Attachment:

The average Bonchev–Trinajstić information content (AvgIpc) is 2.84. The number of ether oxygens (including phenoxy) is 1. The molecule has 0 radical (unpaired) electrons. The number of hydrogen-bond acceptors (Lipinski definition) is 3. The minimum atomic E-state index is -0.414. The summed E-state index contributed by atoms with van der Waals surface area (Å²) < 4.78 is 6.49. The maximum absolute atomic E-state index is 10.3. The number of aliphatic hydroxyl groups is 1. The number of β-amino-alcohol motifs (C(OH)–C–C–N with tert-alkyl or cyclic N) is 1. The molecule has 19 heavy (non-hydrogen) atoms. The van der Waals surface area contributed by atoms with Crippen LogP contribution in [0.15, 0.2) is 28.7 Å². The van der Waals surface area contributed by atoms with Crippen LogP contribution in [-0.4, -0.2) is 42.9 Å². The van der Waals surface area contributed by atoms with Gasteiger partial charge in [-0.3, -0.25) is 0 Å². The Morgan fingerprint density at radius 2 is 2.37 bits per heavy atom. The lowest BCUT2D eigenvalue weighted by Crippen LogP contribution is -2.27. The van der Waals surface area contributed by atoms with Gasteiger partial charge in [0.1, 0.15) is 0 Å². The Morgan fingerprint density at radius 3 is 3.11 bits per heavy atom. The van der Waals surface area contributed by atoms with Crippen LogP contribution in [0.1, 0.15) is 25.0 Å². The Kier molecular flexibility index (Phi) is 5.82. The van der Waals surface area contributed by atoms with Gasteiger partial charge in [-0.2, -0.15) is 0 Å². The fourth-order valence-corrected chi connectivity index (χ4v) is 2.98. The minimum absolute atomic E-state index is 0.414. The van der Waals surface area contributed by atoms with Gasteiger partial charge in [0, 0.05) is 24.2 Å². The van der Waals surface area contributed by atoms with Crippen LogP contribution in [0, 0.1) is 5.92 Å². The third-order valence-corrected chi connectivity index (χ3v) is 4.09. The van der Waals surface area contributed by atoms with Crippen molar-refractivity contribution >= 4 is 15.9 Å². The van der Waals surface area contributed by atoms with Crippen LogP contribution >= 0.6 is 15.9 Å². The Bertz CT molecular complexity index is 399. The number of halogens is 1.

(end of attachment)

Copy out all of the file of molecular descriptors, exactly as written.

The average Bonchev–Trinajstić information content (AvgIpc) is 2.84. The number of ether oxygens (including phenoxy) is 1. The molecule has 0 radical (unpaired) electrons. The number of hydrogen-bond acceptors (Lipinski definition) is 3. The minimum atomic E-state index is -0.414. The summed E-state index contributed by atoms with van der Waals surface area (Å²) < 4.78 is 6.49. The maximum absolute atomic E-state index is 10.3. The number of aliphatic hydroxyl groups is 1. The number of β-amino-alcohol motifs (C(OH)–C–C–N with tert-alkyl or cyclic N) is 1. The molecule has 19 heavy (non-hydrogen) atoms. The van der Waals surface area contributed by atoms with Crippen LogP contribution in [0.15, 0.2) is 28.7 Å². The van der Waals surface area contributed by atoms with Crippen LogP contribution in [-0.4, -0.2) is 42.9 Å². The van der Waals surface area contributed by atoms with Gasteiger partial charge in [-0.3, -0.25) is 0 Å². The Morgan fingerprint density at radius 2 is 2.37 bits per heavy atom. The lowest BCUT2D eigenvalue weighted by Crippen LogP contribution is -2.27. The van der Waals surface area contributed by atoms with Gasteiger partial charge in [0.1, 0.15) is 0 Å². The Morgan fingerprint density at radius 3 is 3.11 bits per heavy atom. The van der Waals surface area contributed by atoms with Crippen LogP contribution in [0.1, 0.15) is 25.0 Å². The Kier molecular flexibility index (Phi) is 5.82. The van der Waals surface area contributed by atoms with Gasteiger partial charge in [-0.2, -0.15) is 0 Å². The fourth-order valence-corrected chi connectivity index (χ4v) is 2.98. The minimum absolute atomic E-state index is 0.414. The van der Waals surface area contributed by atoms with Gasteiger partial charge in [0, 0.05) is 24.2 Å². The van der Waals surface area contributed by atoms with Crippen LogP contribution in [0, 0.1) is 5.92 Å². The third-order valence-corrected chi connectivity index (χ3v) is 4.09. The van der Waals surface area contributed by atoms with Crippen molar-refractivity contribution >= 4 is 15.9 Å². The van der Waals surface area contributed by atoms with Crippen LogP contribution >= 0.6 is 15.9 Å². The Bertz CT molecular complexity index is 399. The number of halogens is 1.